In 1451 DR, a Thayan plot to create a dread ring in Neverwinter Wood resulted in the release of the fire primordial who had been enslaved in ancient times by the Delzoun dwarves of Gauntlgrym to power their forge. The primordial's awakening resulted in the explosion of Mount Hotenow and unleashed a pyroclastic flow which completely destroyed Neverwinter. By 1461 DR, some settlers had returned to Neverwinter in an attempt to re-establish the city.  Work on New Neverwinter started by building a new town around the ruins of the old city, however the dead constantly threaten the work on New Neverwinter.
The Shadovar furthered their claim on New Neverwinter when Artemis Entreri, alive by being bound to Charon's Claw, assisted in defeating the Ashmadai on Neverwinter Bridge. The grateful citizens renamed the bridge in his honour, naming it the Walk of Barrabus.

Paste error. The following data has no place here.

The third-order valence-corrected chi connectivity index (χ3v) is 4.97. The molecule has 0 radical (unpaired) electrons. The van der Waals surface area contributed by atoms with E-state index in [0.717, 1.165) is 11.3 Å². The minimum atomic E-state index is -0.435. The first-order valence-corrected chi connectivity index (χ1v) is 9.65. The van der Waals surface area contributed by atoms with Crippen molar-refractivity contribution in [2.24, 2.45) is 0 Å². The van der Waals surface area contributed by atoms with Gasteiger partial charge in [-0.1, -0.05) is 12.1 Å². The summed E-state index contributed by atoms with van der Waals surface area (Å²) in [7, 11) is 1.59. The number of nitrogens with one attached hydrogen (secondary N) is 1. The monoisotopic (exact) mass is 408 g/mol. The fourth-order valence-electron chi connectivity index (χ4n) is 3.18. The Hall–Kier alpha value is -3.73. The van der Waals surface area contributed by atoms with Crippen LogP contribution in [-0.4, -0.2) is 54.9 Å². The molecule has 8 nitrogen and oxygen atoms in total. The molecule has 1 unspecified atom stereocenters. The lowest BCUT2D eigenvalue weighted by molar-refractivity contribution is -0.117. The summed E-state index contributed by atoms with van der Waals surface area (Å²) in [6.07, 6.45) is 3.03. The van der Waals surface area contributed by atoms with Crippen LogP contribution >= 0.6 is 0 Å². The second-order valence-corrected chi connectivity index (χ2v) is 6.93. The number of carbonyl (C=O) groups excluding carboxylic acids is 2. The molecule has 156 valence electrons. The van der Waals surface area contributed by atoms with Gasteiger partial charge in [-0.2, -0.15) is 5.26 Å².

Neverwinter has a standing army of 400 archers and spearmen. It is their job to guard the city walls and the docks and patrol the High Road from Port Llast to Leilon 100 miles south of the city. During peacetime, 60 of these soldiers are assigned to the city watch, 60 are on leave for R&R and 60 are busy retraining. If the city's walls are threatened by orcs or Luskan the defenders catapult a veritable hail of explosive missiles down on the attackers. Both missiles and the specially designed catapults were devised by the best 'skilled hands' of the city's namesake. In desperate situations, Lord Nasher can call upon the guild of the Many-Starred Cloak's wizards.